5. A List of Goals.

After you have visited the classroom you should have a good idea of what your child is up to during the school day, and what he is capable of. Get a 5-subject notebook. Come up with five basic goals that you feel your child needs to work on. They can be general goals, like reading, writing, math, play, and sports. Or they can be more specific goals taken from his school IEP. They can be family specific, like learning to play with siblings, or learning how to behave in a store. They should be things that really matter to you, issues you’d really like to see progress in. Write up each goal in each section of the notebook, clearly explaining the aspects that need work. You must also come up with ideas as to how to accomplish the goals, what materials or techniques to use. An excellent source for this is Behavioral Intervention for Young Children with Autism, edited by Catherine Maurice, Gina Green, and Stephen C. Luce. 1996, Pro-ed Publishers.

6. Materials Inventory.

Look around your house for games and toys that can be used for your purposes. You may see some of the old toys and other items in a new light. For example, when one of our goals was to teach my son letters, I covered the bottom of a wide Tupperware casserole container with coffee grounds. The tutor had my son trace foam letters with his fingertips, and then repeat the shape in the coffee grounds. This was an exercise similar to one he did in school, with sand. It was tremendously successful, and smelled good too.

Feel free to alter rules of board games so that they achieve your specific objectives. Keep in mind that because what you are about to start with your child is new to him, you ought to structure it for the highest rate of success at the beginning. Don’t let him get discouraged by your new demands. Keep your goals in mind and progress with small steps.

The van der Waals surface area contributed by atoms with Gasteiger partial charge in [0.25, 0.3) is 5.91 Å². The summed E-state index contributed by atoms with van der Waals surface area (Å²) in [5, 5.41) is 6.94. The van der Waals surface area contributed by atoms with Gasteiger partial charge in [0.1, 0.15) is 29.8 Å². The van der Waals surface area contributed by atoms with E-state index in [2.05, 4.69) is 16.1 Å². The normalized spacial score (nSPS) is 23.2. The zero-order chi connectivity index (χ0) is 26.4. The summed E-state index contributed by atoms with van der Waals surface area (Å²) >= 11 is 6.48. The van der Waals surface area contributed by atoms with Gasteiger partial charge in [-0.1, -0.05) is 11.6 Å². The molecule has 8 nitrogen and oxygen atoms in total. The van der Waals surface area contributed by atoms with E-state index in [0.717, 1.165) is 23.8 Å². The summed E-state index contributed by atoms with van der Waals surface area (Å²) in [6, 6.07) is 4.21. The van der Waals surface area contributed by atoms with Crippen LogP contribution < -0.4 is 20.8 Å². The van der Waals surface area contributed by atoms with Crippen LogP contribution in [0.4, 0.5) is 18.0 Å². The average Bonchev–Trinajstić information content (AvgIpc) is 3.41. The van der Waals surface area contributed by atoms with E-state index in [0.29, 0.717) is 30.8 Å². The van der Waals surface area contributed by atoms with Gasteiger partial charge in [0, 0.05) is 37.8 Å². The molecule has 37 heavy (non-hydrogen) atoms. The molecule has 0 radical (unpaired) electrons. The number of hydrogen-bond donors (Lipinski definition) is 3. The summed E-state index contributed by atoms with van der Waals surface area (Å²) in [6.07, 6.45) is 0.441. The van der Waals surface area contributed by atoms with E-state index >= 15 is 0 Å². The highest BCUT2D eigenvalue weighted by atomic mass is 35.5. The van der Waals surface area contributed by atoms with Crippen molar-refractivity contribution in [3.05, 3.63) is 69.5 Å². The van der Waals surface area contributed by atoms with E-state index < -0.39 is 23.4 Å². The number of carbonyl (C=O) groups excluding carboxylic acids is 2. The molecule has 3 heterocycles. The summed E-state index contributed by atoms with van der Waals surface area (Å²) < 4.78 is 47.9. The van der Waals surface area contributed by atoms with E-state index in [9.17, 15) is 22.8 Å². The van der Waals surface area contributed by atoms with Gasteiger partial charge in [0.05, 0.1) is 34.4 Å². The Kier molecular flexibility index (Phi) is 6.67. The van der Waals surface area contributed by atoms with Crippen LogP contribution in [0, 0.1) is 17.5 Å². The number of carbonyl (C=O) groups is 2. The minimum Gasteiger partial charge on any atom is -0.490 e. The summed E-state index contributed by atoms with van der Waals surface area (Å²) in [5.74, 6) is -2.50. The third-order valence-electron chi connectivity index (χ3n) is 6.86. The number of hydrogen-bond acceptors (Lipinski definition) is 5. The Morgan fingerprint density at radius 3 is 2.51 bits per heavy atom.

7. Train the Tutor.

For the first few sessions, stay in the room or close by to help the tutor or your child. Demonstrate for the tutor how to begin something new with your child. Explain the reward system, if you use one. You may want to make a list of things that are a treat for your child, such as blowing bubbles, jumping on the trampoline, edibles, songs. Using the notebook of goals, the tutor can decide where she will start, and what toys and games can be used for that particular goal.

Be prepared for some rough spots, as your teaching style is bound to differ from your tutor’s. This is okay; trust the instinct that led you to hire her in the first place. As much as we want a break from our children, it is difficult to give over the control to a stranger. Be patient on all sides. It takes a few weeks before it feels natural for the tutor to come in and work with your child while you are somewhere else. Don’t be afraid to run in and give instructions if things are going badly. You are the boss.

8. Monitor Progress.

Have your tutor keep weekly or daily notes in each section of the notebook. It does not have to be formal data-taking. She can let you know what was worked on and for how long, what succeeded and what did not. Over time you will have quite a good idea of how your child is progressing, even if it is not always readily apparent.

The success you and your child will feel from having productive free time is undeniable. I have found that having the tutor also allows me to do a better job parenting my child because I am forced to think about his goals and plan, and to be consistent. I have more energy left over simply to love and mother my child, while the tutor has to struggle with some of the rough, new tasks and goals. And because she is an idealistic, young, eager college student, she does not mind the challenges — and she gets to leave after two hours with a little money in her pocket and valuable experience. It’s a perfect arrangement all around, and the biggest beneficiary is my son, who thrives on the structure and loves his tutor, whom he thinks of as a friend.